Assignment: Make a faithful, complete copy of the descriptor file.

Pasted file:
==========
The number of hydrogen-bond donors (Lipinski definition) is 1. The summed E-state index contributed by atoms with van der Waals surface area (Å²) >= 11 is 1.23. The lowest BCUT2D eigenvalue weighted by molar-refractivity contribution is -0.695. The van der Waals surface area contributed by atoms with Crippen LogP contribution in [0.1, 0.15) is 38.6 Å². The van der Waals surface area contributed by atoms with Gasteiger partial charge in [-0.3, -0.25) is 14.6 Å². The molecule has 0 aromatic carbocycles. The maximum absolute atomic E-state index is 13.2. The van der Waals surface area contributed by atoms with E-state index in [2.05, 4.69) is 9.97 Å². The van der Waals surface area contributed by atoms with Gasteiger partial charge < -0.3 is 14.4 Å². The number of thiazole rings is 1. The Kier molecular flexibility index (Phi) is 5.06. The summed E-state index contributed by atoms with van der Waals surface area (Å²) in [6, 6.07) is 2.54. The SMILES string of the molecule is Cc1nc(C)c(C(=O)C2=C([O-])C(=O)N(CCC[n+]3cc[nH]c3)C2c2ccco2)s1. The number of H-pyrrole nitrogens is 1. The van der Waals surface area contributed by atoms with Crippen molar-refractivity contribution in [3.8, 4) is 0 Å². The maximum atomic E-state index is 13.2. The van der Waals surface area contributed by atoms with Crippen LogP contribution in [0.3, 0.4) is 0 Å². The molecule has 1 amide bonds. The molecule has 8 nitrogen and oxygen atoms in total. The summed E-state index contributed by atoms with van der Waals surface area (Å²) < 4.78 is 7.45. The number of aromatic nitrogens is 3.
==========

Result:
The number of hydrogen-bond donors (Lipinski definition) is 1. The summed E-state index contributed by atoms with van der Waals surface area (Å²) >= 11 is 1.23. The lowest BCUT2D eigenvalue weighted by molar-refractivity contribution is -0.695. The van der Waals surface area contributed by atoms with Crippen LogP contribution in [0.1, 0.15) is 38.6 Å². The van der Waals surface area contributed by atoms with Gasteiger partial charge in [-0.3, -0.25) is 14.6 Å². The molecule has 0 aromatic carbocycles. The maximum absolute atomic E-state index is 13.2. The van der Waals surface area contributed by atoms with E-state index in [2.05, 4.69) is 9.97 Å². The van der Waals surface area contributed by atoms with Gasteiger partial charge < -0.3 is 14.4 Å². The number of thiazole rings is 1. The Kier molecular flexibility index (Phi) is 5.06. The summed E-state index contributed by atoms with van der Waals surface area (Å²) in [6, 6.07) is 2.54. The SMILES string of the molecule is Cc1nc(C)c(C(=O)C2=C([O-])C(=O)N(CCC[n+]3cc[nH]c3)C2c2ccco2)s1. The number of H-pyrrole nitrogens is 1. The van der Waals surface area contributed by atoms with Crippen molar-refractivity contribution in [3.8, 4) is 0 Å². The maximum atomic E-state index is 13.2. The van der Waals surface area contributed by atoms with Crippen LogP contribution in [0.3, 0.4) is 0 Å². The molecule has 1 amide bonds. The molecule has 8 nitrogen and oxygen atoms in total. The summed E-state index contributed by atoms with van der Waals surface area (Å²) < 4.78 is 7.45. The number of aromatic nitrogens is 3.